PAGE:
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Rules to play One Pocket Pool
1. Unless otherwise announced by the tournament director, One Pocket is played according to the World General Rules 1.16.1, cue ball fouls only. In the event that a player accidentally moves a ball, the opponent may elect to have the disturbed ball remain in its new position or be restored to its original position. When balls are restored, they shall be placed as close as possible to their original positions, with no advantage to be gained by the offending player. If no official is available to restore disturbed balls, then the players must come to agreement on satisfactory replacement of the disturbed balls prior to continuing play.2. Any scratch or foul results in the end of the shooters inning, as well as a standard one ball penalty. All balls pocketed in the shooters pocket as a result of a stroke that includes a foul do not count for the shooting player and are to be immediately spotted, along with the standard one ball penalty. Also, any balls pocketed in the opponents pocket on a stroke that ends in either a pocket scratch or with the cue ball off the table are not to be counted for the opponent, and are to be immediately spotted. However, on a stroke when any other foul is committed (such as a push shot, double hit or illegal ball contact), any balls scored into the opponents pocket are to stay down and be counted for the opponent.3. Following either a pocket scratch or the cue ball jumping the table, the incoming player has cue ball in hand behind the head string. Following any other foul, the cue ball is played where it lies.4. If the offending player has no balls to spot, then they will owe one for each such scratch, which must be repaid by spotting at the end of the first inning or innings in which they score. All owed balls must be repaid before any pocketed balls count towards a player s game score.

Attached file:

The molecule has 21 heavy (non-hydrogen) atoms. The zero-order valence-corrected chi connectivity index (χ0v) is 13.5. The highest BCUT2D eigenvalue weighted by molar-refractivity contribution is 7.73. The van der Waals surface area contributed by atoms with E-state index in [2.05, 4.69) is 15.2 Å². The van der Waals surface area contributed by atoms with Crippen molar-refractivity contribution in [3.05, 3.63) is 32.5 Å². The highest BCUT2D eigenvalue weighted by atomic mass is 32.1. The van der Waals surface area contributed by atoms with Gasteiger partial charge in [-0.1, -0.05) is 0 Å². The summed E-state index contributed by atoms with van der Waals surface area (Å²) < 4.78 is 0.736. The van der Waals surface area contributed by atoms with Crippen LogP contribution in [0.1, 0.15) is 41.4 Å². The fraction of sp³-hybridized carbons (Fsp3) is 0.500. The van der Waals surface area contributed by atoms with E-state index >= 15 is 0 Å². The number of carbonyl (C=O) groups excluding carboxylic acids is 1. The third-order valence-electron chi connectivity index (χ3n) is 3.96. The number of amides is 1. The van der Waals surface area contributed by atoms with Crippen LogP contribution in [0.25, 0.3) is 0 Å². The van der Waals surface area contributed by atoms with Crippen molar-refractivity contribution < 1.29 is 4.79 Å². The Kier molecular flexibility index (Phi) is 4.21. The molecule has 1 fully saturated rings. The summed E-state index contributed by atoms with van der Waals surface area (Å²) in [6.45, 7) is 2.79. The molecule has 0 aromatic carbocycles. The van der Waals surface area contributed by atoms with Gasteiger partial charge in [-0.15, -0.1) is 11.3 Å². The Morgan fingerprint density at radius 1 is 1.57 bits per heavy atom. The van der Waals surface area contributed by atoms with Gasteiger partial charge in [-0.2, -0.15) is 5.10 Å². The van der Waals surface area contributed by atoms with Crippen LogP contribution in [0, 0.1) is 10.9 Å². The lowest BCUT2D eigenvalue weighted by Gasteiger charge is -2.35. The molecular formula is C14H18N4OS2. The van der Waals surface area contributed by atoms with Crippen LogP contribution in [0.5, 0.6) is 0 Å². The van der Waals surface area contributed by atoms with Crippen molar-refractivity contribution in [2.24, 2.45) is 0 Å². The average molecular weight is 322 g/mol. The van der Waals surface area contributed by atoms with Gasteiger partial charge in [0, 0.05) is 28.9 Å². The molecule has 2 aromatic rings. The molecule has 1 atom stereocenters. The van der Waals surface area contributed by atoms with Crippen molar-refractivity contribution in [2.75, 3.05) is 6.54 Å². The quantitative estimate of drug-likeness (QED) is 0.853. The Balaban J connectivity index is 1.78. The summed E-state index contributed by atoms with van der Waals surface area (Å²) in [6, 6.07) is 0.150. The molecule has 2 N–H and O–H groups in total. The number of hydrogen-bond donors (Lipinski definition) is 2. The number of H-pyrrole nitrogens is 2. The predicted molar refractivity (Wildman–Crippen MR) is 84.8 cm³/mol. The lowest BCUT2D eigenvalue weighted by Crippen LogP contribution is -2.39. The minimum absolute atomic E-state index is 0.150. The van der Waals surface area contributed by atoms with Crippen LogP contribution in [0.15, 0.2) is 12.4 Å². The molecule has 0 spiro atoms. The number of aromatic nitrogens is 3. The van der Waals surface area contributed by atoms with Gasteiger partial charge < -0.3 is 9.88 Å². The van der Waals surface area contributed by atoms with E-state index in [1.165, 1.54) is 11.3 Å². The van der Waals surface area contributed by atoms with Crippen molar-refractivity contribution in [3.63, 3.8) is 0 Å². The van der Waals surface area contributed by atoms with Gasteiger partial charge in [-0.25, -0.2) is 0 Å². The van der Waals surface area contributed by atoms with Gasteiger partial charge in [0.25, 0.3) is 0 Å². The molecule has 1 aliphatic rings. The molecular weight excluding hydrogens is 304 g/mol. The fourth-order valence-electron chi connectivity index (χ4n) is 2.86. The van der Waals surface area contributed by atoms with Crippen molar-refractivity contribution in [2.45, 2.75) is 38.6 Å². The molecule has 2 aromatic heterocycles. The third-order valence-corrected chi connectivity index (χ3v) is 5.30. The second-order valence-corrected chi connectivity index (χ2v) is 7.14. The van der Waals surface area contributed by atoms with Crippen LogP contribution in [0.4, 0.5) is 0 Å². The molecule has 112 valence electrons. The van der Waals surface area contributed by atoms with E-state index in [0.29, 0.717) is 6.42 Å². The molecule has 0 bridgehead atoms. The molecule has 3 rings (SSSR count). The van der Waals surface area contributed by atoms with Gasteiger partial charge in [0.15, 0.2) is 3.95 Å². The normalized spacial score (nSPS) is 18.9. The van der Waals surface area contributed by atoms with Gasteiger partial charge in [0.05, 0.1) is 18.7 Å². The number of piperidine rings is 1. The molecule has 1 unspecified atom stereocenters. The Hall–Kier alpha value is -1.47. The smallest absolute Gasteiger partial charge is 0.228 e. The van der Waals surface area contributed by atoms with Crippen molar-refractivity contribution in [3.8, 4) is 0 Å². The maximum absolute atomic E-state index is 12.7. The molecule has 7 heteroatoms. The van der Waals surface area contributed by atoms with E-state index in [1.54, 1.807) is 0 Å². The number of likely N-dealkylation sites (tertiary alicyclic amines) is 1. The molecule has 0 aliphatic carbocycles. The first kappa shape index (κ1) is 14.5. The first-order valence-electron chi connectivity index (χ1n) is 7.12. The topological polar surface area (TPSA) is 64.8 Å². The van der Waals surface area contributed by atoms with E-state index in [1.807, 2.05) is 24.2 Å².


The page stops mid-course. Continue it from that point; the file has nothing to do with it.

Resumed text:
Typically, any owed scratches are indicated by placement of a small coin on the rail top adjacent to the offending player s pocket. An additional coin is placed to represent each additional scratch without a scored ball to spot. One coin is removed for each owed ball repaid by spotting at the end of the first inning or innings in which they are scored, until all owed scratches have been repaid, and standard scoring can commence.5. Driving either the cue ball or an object ball off the table is a foul, whenever either comes to rest off the playing surface, or comes in contact with anything other than the table itself while airborne.
Please note that One Pocket has been traditionally played in many areas without a foul charged for jumping an object ball off the table, contrary to current general pocket billiards rules; therefore it is important to verify house rules or your tournament director s interpretation prior to an important match.6. Intentional fouls are an accepted part of One Pocket tactics as long as they are played by use of a legal stroke, such as by lightly touching the cue ball with the cue tip; by rolling the cue ball to a new location without regard for legal contact with either an object ball or a cushion; by pocket scratching the cue ball; or by using a legal jump technique to force the cue ball off the table. However, if the acting official rules that a player has used an illegal technique to direct the cue ball or any object balls to a more desirable location, then the incoming player has the option of either playing the balls where they lie, or requesting the official to restore all such moved balls to their location prior to the illegal maneuver. The offending player is charged the standard one ball foul penalty, and in addition may be further penalized at the discretion of the acting official under the general rules of unsportsmanlike conduct.7. It shall not be a foul to accidentally touch the cue ball while removing an object ball from an adjacent pocket, or when spotting a ball where the cue ball interferes. It shall be a foul for the incoming shooter to accidentally touch an object ball with the cue ball while placing it in a ball in hand situation.